Increased budget must come with policy changes, utilisation
The budget allocation in health and family welfare has seen a steady increase in the past few years. This year, the amount increased by 13.66 percent, standing at Tk 29,247 crore.
Although the increased allocation appears to be a step in the right direction, family planning experts believe that the higher budgets are not being utilised in a planned manner.
Meanwhile, the pandemic has created new problems in family planning, hence this budget is inadequate amid the public health crisis, opined experts.
Pulak Raha is a team leader at Advance Family Planning, an initiative working to reach the global goal of expanding access to quality contraceptive information, services and supplies. He said that increased budget allocation should be supplemented with changes in policy if the government wants to meet its targets within 2022.
"The government is targeting to reduce the current stagnant total fertility rate (TFR) from 2.3 to 2; reach a contraceptive prevalence rate (CPR) of 75 percent from the current 62 percent; reduce the unmet need for family planning services, and enable more men to use modern contraception, as the ratio of CPR among women and men is still 6:1," said Pulak.
Moreover, family planning services have been disrupted due to the pandemic. Cumulative data from January to May 2020 compared with the same period of 2019 shows that uptake of oral contraceptive pill decreased by 20 percent, condom use by 34 percent and injectables by 23 percent, according to United Nations Populations Fund (UNFPA).
"As you can see, there is already an increase in the number of unintended pregnancies and unsafe abortion. These issues should have been reflected in the newly proposed budget allocation," opined Pulak.
Besides, the government must ensure protective gears for the field workers working in rural areas, so that they can continue to provide uninterrupted family planning service during this pandemic, he added.
SM Shaikat, the executive director of SERAC-Bangladesh, a youth focused rights and development organisation, pointed out the flaws in prioritisation. "Yes, there is an increase in allocation but if you look closely, most projects will invest more in infrastructure and neglect family planning and reproductive health section."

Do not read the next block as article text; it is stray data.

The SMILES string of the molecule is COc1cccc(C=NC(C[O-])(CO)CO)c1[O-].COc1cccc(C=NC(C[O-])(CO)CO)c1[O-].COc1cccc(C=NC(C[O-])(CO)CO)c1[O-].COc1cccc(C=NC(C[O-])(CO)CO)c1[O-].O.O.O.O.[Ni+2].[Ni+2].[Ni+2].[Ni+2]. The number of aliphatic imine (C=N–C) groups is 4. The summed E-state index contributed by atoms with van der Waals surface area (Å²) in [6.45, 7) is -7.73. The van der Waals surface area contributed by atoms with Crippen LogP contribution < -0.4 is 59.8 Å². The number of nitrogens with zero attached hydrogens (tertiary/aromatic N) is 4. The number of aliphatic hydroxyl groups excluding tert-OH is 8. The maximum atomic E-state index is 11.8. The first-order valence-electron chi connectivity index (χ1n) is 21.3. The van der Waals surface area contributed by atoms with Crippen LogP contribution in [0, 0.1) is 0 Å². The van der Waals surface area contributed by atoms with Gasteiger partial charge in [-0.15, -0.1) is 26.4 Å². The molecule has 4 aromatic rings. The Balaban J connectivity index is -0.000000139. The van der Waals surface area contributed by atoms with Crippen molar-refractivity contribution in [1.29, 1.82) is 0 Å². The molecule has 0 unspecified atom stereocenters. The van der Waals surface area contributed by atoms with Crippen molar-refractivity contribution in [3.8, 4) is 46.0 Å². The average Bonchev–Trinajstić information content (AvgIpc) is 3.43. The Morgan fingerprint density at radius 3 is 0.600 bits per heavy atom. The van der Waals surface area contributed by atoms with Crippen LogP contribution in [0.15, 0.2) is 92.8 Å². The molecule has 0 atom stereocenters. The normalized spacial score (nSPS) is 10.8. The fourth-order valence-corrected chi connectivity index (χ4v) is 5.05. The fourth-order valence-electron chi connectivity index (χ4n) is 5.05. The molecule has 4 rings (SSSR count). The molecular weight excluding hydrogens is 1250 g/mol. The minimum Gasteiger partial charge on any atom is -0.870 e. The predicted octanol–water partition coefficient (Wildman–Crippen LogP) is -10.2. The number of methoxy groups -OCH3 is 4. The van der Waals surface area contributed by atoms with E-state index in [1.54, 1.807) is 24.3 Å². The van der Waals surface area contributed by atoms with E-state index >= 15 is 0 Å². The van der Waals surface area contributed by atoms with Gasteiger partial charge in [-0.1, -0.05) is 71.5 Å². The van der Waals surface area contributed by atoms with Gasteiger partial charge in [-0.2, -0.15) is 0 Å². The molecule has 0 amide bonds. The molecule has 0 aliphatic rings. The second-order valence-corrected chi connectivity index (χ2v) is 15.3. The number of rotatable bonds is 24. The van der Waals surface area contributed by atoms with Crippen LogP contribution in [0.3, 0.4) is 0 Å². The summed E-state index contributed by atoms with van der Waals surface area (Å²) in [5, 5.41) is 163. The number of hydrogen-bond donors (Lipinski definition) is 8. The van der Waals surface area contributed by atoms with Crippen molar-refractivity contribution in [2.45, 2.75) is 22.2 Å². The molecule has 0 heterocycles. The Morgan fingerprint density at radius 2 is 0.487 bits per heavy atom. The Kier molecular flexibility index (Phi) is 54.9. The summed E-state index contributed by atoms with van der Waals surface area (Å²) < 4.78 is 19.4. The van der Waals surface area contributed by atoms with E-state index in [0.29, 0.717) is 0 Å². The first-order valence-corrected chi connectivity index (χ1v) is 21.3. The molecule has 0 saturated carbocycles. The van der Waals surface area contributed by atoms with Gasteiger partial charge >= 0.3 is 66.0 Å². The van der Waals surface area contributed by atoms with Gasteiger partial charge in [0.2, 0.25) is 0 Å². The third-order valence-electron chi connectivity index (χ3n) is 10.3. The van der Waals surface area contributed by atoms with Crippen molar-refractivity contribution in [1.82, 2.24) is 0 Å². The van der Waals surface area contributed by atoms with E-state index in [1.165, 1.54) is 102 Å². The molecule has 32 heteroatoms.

"Family planning, contraception, and reproductive health have played a vital role in reducing the country's maternal mortality rate, and this has significantly impacted the health of the younger generation and adolescents, who make up about one-third of the total population of Bangladesh," he said.
Although Directorate General of Family Planning (DGFP) on its running operational plan put adolescent and maternal health operational plan third in line in course of budget allocation (3.14 percent out of 11.32 percent) in the programme implementation plan, Shaikat, however, urges that the DGFP should create a separate budget line and operational plan for adolescent health to meet the indicators set in the National Adolescent Health Strategy and work plan.
On the other hand, Masrurul Islam, country director of Marie Stopes Bangladesh believes that instead of spending the budget hurriedly in the last moment of the fiscal year, the issue of re-adjusting the budget should be considered and there must proper monitoring from the beginning of the fiscal year.
"Marie Stopes Bangladesh has been providing technical assistance to DGFP in this regard and will continue to do so in the future. In addition to that, public-private partnerships need to be further strengthened by ensuring the participation of NGOs in government programmes, promotion and service expansion, and improving the quality of health and family planning services by ensuring public and private service policies," he said.
Dr Md Sarwar Bari, director (finance) at DGFP, however, said the directorate is satisfied with this year's budget and he's hopeful that they will be able to cover their yearly activities with this increase. Besides, DGFP is also hopeful to fulfill every target by 2022.
In addition to that, DGFP has been bringing some changes in their priorities due to the coronavirus outbreak. "For example, this time, we are giving more attention to infection control, so that our field workers remain safe. There was a service disruption during March-April as our field workers were scared to provide services. From this month, everything is getting normal. Most of them got their personal protection equipment and are now providing their services without any major interruption," he said.
At the same time, DGFP is also bringing some changes in their activities. Since the family planning staffers are providing their services three days a week, for the rest of the working days, they are giving their products to health staffers so that people can still have access to contraceptives.